Developing a labor triage systemgreenspun.com : LUSENET : MDCI : One Thread
I thought we might start by having a place to post the ideas behind porting a labor triage system over to MGH. We are currently at about 1600 births/year. I would be interested in your thoughts regarding the volume and possible viability of a triage system hn
-- Anonymous, March 22, 1999
I will get in touch with our county clinic obstetrician, who has been leading the OB hospitalist idea which has fallen on such hard times. Hopefully he will sieze on the triage unit as an alternative
-- Anonymous, March 24, 1999
A Labor Triage Unit offers several opportunities to enhance care in L&D. First it offers an area for the initial evaluation of several pertinent clinical questions such as: 1. Is the patient truly "in labor" (ie; strong contractions, 2 minutes apart) or not? 2. Is that just "bloody show" or is this an abruptio placenta? 3. Are the patient's membranes ruptured or not? The old system we had at ABMC required that the patient be admitted to a labor room to do this evaluation. If the answers to the above questions were answers that meant that the patient did not need admission at this time it was difficult to discharge the patient once they (husband, labor coach, video equipment, relatives) had moved in. In addition, if the patient was discharged the room required a full housekeeping cleanup at much time and cost. The result was that a lot of patients that didn't need immediate admission were admitted anyway since "they were already there". Since they weren't "in labor" many spent the night sleeping or getting Pitocin when they could have just gone home and come back in a few hours. The Labor Triage Unit offers an environment that is compatible with a short, quick, answer one question, evaluation. It acts somewhat like an ER in that it does not create the expectation of admission but only of evaluation. Secondly, the nurses that work in the Labor Triage Unit are chosen to facilitate this rapid evaluation. Additionally, if the patient IS in labor and does require admission the initial evaluation of dilatation and station is done by a nurse that is doing this "all the time" and has a consistant, hopefully reliable, ability to produce this clinical data. If the patient is admitted to a labor room for this evaluation the variability in the clinical data is greatly increased. The ability to account for savings due to institution of such a unit is difficult to measure. Empirically, the obstetricians "know" it saves money. But we have been unable to find a formula to confirm this perception. We looked at the average variable cost of a delivery; but there are so many variables that impact that number that any savings got lost in things like "c-section rates", "increase in post-term inductions", "VBAC's" etc., etc. If you want to persue this you should first demonstrate a need. Are the patients currently having their initial evaluation in a labor room? Is the clinical data variable to the point that the obstetricans are skeptical of the data? Are a lot of patients being admitted to L&D who are not in "true labor"? If some, or all, of the answers are "yes" there may be a need. To attempt to implement, I suggest that you get a "project champion". Non-obstetricians WILL NOT WORK. You need an OB, and perferably one who has the respect of the Marin OBs. I would suggest George Lee from CPMC. CPMC had th initial unit the we copied at ABMC. He is very enthusiastic and genereous with his time for this cause. He came to ABMC on two separate occasions to discuss and support the effort. If you can find a local OB to hook up with both the idea and George it will become easier. I would be happy to provide some data from ABMC to further support our effort and know of at least one OB from ABMC who would proably agree to come to Marin to talk about the ABMC experience. If we could do it at ABMC with a group (and I use the word in its loosest possible form) of extremely independent and internally competative obstetricians then it's doable elsewhere. We currently have 92% of all women coming to L&D going through initial evaluation in the Labor Triage Unit. Good luck!!!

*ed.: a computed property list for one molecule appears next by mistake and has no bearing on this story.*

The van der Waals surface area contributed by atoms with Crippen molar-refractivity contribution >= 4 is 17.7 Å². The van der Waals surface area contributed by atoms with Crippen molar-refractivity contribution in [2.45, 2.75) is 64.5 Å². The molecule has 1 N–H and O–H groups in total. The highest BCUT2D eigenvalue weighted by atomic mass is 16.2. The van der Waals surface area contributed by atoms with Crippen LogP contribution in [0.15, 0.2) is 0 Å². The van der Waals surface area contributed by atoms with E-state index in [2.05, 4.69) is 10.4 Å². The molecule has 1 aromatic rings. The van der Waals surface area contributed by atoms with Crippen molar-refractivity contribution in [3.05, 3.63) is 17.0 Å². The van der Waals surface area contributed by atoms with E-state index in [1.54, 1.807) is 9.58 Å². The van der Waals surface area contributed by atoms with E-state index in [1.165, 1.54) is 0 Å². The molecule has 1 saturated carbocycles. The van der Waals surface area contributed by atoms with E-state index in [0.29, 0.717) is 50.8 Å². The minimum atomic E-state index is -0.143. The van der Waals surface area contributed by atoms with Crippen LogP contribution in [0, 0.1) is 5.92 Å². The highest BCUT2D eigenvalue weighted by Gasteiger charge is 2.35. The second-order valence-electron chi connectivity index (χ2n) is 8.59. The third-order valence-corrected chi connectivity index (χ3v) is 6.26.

-- Anonymous, March 23, 1999